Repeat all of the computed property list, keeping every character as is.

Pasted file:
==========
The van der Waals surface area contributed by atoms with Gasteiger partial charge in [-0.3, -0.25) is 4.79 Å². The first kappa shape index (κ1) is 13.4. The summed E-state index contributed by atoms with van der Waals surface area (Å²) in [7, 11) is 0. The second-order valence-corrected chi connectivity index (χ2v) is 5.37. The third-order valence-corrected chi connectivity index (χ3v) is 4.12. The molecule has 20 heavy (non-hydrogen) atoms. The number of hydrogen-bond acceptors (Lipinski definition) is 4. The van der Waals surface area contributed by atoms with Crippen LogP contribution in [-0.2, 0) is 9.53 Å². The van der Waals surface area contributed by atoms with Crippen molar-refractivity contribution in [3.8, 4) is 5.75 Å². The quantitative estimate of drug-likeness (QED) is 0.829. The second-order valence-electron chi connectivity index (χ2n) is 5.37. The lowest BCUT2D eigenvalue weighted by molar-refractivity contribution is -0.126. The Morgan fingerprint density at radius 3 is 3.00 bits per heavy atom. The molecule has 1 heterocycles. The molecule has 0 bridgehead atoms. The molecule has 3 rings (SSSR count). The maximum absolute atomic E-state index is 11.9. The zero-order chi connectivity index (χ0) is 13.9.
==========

The van der Waals surface area contributed by atoms with Gasteiger partial charge in [-0.3, -0.25) is 4.79 Å². The first kappa shape index (κ1) is 13.4. The summed E-state index contributed by atoms with van der Waals surface area (Å²) in [7, 11) is 0. The second-order valence-corrected chi connectivity index (χ2v) is 5.37. The third-order valence-corrected chi connectivity index (χ3v) is 4.12. The molecule has 20 heavy (non-hydrogen) atoms. The number of hydrogen-bond acceptors (Lipinski definition) is 4. The van der Waals surface area contributed by atoms with Crippen LogP contribution in [-0.2, 0) is 9.53 Å². The van der Waals surface area contributed by atoms with Crippen molar-refractivity contribution in [3.8, 4) is 5.75 Å². The quantitative estimate of drug-likeness (QED) is 0.829. The second-order valence-electron chi connectivity index (χ2n) is 5.37. The lowest BCUT2D eigenvalue weighted by molar-refractivity contribution is -0.126. The Morgan fingerprint density at radius 3 is 3.00 bits per heavy atom. The molecule has 1 heterocycles. The molecule has 0 bridgehead atoms. The molecule has 3 rings (SSSR count). The maximum absolute atomic E-state index is 11.9. The zero-order chi connectivity index (χ0) is 13.9.